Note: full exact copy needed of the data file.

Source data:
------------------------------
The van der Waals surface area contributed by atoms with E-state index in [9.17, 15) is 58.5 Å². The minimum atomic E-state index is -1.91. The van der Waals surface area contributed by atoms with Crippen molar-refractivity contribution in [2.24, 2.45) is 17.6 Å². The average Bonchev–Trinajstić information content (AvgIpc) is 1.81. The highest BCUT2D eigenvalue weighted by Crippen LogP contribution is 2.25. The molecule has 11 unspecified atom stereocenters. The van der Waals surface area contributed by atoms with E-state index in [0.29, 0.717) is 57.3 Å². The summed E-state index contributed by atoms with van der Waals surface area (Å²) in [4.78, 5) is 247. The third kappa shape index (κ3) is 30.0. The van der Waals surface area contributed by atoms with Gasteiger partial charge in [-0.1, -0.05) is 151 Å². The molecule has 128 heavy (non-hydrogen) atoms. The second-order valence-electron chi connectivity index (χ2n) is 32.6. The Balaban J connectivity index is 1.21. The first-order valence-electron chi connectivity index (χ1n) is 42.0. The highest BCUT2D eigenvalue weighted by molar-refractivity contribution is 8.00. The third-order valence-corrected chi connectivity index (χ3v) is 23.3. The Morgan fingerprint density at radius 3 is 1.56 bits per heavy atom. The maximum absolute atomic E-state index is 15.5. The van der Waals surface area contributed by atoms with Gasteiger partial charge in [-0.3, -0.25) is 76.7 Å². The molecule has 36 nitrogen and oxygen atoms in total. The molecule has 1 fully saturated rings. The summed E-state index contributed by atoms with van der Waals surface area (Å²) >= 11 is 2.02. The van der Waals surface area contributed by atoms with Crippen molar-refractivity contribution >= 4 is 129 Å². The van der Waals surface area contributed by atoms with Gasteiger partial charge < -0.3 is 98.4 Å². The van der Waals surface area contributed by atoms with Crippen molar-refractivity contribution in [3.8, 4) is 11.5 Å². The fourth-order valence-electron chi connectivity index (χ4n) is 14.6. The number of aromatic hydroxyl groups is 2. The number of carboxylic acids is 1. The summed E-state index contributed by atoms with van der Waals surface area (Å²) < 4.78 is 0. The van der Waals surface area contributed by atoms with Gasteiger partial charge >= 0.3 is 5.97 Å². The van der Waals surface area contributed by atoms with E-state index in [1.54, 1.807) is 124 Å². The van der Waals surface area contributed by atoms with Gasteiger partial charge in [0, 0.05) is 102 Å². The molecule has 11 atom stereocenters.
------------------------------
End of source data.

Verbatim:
The van der Waals surface area contributed by atoms with E-state index in [9.17, 15) is 58.5 Å². The minimum atomic E-state index is -1.91. The van der Waals surface area contributed by atoms with Crippen molar-refractivity contribution in [2.24, 2.45) is 17.6 Å². The average Bonchev–Trinajstić information content (AvgIpc) is 1.81. The highest BCUT2D eigenvalue weighted by Crippen LogP contribution is 2.25. The molecule has 11 unspecified atom stereocenters. The van der Waals surface area contributed by atoms with E-state index in [0.29, 0.717) is 57.3 Å². The summed E-state index contributed by atoms with van der Waals surface area (Å²) in [4.78, 5) is 247. The third kappa shape index (κ3) is 30.0. The van der Waals surface area contributed by atoms with Gasteiger partial charge in [-0.1, -0.05) is 151 Å². The molecule has 128 heavy (non-hydrogen) atoms. The second-order valence-electron chi connectivity index (χ2n) is 32.6. The Balaban J connectivity index is 1.21. The first-order valence-electron chi connectivity index (χ1n) is 42.0. The highest BCUT2D eigenvalue weighted by molar-refractivity contribution is 8.00. The third-order valence-corrected chi connectivity index (χ3v) is 23.3. The Morgan fingerprint density at radius 3 is 1.56 bits per heavy atom. The maximum absolute atomic E-state index is 15.5. The van der Waals surface area contributed by atoms with Gasteiger partial charge in [-0.3, -0.25) is 76.7 Å². The molecule has 36 nitrogen and oxygen atoms in total. The molecule has 1 fully saturated rings. The summed E-state index contributed by atoms with van der Waals surface area (Å²) >= 11 is 2.02. The van der Waals surface area contributed by atoms with Crippen molar-refractivity contribution >= 4 is 129 Å². The van der Waals surface area contributed by atoms with Gasteiger partial charge < -0.3 is 98.4 Å². The van der Waals surface area contributed by atoms with Crippen molar-refractivity contribution in [3.8, 4) is 11.5 Å². The fourth-order valence-electron chi connectivity index (χ4n) is 14.6. The number of aromatic hydroxyl groups is 2. The number of carboxylic acids is 1. The summed E-state index contributed by atoms with van der Waals surface area (Å²) < 4.78 is 0. The van der Waals surface area contributed by atoms with Gasteiger partial charge >= 0.3 is 5.97 Å². The van der Waals surface area contributed by atoms with E-state index in [1.54, 1.807) is 124 Å². The van der Waals surface area contributed by atoms with Gasteiger partial charge in [0, 0.05) is 102 Å². The molecule has 11 atom stereocenters.